The Mindset of an Abuse Victim

stalked womanAt one time or another, most of us have either read or watched a murder mystery on TV and are familiar with the plot line of someone who is framed for a murder they did not commit. The characteristics of this type of situation provide a great illustration for understanding abuse victims. So, for the sake of enlightenment, let us examine what would happen if you found yourself in this unfortunate predicament.

Imagine the following scenario. You witness a murder, and the person who is murdered was a police officer. The murderer is none other than the Chief of Police, but there are no witnesses to the crime except for you. The manner of death is irrelevant to this story. The investigation begins and the police cordon off the crime scene and interview witnesses. You tell them your story and they start collecting evidence.

Then strange things begin to happen. The only fingerprints discovered at the crime scene belong to you, your DNA is present, and your fingerprints are on the murder weapon. The victim’s blood and DNA are found in your car, and you realize that evidence has been planted to implicate you in the crime. You are arrested as a suspect and charged with the murder; you then seek out a lawyer to represent and defend you. Since it was the murder of a police officer, you are not allowed out on bail, but are remanded to prison to await your trial.

The nightmare continues, and as you sit in your jail cell, the visitors come. The first one to arrive is your lawyer. You look into his eyes and realize that he doesn’t believe you as you proclaim your innocence. He has checked out all of the evidence, and no matter what you say, you can see the disbelief and skepticism in his eyes. He takes notes and you sense that he is just going through the motions of mounting a defense for you. It is an airtight, open and shut case.

The next people to visit are your family and friends from church. You look into their eyes and see the shame and disappointment. It is almost unbearable for you to be viewed in this manner by the people you love the most. They hang their heads, but try to offer you encouragement by telling you that Jesus will forgive you. You want to scream, because you know you haven’t done anything wrong. But you also realize that the more fervently you try to convince people that you are innocent, the less they seem to listen or believe. They just nod their heads to pacify you, unconvinced, and their looks tell you that they are horrified that someone they know could commit a crime such as this.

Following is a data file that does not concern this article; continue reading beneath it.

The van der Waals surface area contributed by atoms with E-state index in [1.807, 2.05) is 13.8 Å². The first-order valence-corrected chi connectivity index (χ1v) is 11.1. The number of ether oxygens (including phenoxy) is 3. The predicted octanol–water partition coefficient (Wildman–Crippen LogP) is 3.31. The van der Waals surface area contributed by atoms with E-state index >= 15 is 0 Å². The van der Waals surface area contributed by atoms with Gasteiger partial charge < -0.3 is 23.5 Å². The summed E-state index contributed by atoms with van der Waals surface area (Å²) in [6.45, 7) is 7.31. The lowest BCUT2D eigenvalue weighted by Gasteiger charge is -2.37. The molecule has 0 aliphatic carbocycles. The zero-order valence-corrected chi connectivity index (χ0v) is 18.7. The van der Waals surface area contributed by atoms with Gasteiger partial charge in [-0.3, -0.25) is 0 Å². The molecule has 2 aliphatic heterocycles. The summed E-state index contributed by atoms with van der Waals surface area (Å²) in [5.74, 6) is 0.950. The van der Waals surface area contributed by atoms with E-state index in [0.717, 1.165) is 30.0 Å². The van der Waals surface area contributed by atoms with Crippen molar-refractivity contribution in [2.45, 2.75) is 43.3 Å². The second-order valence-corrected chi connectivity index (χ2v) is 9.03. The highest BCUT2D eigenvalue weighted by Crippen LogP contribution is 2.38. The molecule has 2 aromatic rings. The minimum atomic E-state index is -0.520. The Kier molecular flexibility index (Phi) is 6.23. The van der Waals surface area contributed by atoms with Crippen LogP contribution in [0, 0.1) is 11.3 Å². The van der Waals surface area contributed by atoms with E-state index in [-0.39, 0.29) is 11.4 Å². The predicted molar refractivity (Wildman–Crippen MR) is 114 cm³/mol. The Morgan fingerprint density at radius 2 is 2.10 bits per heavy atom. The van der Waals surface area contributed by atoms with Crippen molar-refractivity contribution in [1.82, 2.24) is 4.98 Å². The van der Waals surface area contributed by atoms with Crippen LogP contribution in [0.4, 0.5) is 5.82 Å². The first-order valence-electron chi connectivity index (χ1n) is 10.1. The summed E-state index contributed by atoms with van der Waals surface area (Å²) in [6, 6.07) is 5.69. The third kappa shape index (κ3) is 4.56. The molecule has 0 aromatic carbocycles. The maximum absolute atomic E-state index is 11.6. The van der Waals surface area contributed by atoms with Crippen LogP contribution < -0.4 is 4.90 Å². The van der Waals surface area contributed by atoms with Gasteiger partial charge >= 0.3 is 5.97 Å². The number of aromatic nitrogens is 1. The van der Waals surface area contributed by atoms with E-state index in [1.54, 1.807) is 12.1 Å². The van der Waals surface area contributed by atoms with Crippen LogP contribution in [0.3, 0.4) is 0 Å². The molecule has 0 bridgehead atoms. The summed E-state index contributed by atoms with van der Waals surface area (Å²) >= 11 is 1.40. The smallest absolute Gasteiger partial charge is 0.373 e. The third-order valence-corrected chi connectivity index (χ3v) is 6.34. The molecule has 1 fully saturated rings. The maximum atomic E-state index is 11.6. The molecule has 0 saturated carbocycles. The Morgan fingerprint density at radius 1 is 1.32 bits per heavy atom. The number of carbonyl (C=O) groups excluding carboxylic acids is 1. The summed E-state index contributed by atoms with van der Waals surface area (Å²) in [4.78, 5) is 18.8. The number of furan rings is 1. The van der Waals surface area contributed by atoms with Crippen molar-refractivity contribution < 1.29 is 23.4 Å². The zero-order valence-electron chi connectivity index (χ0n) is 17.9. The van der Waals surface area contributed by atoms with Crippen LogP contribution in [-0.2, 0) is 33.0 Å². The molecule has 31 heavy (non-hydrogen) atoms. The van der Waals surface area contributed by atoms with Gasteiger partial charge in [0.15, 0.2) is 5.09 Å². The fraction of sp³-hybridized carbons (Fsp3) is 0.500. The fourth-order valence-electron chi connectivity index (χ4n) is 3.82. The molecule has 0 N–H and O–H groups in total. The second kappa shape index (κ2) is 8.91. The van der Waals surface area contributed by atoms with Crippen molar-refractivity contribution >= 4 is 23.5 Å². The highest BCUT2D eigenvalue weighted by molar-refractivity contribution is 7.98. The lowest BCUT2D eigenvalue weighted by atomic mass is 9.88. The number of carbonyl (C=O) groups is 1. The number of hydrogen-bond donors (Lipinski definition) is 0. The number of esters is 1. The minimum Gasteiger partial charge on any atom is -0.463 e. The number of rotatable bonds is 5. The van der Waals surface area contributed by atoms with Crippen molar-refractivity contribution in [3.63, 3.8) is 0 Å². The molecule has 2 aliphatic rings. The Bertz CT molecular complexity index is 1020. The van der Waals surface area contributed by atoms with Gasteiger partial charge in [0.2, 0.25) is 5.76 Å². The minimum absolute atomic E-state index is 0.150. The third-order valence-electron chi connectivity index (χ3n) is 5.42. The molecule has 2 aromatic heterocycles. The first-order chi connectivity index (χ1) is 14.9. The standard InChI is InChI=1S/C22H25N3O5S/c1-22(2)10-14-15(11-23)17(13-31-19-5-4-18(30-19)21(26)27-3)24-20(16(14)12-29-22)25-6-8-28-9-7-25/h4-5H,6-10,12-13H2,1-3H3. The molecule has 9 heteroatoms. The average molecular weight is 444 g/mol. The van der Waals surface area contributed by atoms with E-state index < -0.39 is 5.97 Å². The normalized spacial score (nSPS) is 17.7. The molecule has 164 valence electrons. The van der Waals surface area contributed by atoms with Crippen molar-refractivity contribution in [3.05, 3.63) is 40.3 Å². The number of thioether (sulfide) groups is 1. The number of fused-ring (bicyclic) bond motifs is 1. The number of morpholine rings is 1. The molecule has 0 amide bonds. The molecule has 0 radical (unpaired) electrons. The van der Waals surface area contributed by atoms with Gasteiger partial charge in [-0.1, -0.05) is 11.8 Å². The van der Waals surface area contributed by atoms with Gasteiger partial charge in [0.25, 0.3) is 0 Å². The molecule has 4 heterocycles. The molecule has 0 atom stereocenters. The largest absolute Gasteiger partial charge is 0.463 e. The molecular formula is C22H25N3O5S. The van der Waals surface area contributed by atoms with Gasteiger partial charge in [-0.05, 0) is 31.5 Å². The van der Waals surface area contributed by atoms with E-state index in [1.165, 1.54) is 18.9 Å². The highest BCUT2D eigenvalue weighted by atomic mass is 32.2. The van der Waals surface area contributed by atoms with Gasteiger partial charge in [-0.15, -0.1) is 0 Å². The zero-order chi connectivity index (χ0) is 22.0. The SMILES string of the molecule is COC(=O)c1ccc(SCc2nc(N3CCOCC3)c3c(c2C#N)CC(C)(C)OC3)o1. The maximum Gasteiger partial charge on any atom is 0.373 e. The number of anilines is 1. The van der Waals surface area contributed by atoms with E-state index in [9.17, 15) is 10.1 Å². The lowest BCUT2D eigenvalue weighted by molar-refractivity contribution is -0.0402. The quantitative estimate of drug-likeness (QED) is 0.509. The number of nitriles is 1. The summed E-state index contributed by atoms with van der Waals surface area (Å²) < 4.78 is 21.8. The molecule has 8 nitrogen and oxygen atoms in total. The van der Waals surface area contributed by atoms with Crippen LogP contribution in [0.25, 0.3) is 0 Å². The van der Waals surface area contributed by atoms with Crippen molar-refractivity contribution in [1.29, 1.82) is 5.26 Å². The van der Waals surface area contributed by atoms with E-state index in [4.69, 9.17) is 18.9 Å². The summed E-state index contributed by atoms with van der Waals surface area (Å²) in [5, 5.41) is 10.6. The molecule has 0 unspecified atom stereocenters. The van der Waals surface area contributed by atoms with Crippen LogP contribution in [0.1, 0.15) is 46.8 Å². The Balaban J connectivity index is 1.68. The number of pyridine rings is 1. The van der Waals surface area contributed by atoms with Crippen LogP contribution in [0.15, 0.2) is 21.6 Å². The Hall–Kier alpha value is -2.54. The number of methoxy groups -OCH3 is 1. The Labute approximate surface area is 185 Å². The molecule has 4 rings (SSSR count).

Finally, the Chief of Police arrives. He sits down across the table from you, very cocky and with a big smirk on his face. He looks you squarely in the eye and says, “Don’t even try. No one will believe you.” Then he winks, laughs, and gets up and leaves your cell.

What feelings and emotions would be coursing through your body at this point? In all probability, you would be harboring a tremendous amount of anger and frustration because you know you are innocent, you know who is guilty, and yet the truth will not prevail. In your righteous anger, all you would want is for the correct person to acknowledge his crime and be held accountable for the murder. You would not want revenge, but for justice to be served and the appropriate person to pay the consequences for his crime.

Next on the list would be a considerable amount of fear. Because a police officer was killed, you are facing either the death penalty or life in prison. And since no one believes you, there is no point in telling anyone else. Your innocence falls on deaf ears. Life as you know it is over and you are now in a living hell with no way out. Your fondest wish would be for this to all go away and for you be able to return to your life as it was, in peace.

You would also begin to feel great isolation. There you are all alone in jail, cut off completely from the outside world, with no one believing you, no advocate for your side of the story, and everyone believing that you are a terrible person. There is no one to help extricate you from this awful situation, not even family or friends; no one to protect you from the consequences you might have to endure. The feelings of rejection and abandonment would be overwhelming.

And finally, a sense of hopelessness and despair would set in. People lose hope when they feel that they have no options. It is when people feel hopeless that they give up, on themselves and on their situation.

Could the previous scenario ever happen to you or me? It is a possibility, but I pray that it would never happen to anyone. The reality is, however, that all of the feelings and emotions described above are what abuse victims feel every single day of their lives.

Victims are innocent of the abuse perpetrated against them, they have no culpability in the acts, yet it as if they are being framed for a murder they did not commit. But unlike the previous example, where you know without a doubt you are innocent of the murder, victims lose the sense of their innocence and become brainwashed. They are told over and over again by their abusers that they cause the abuse and after awhile they begin to believe it and feel that they are responsible for this crime.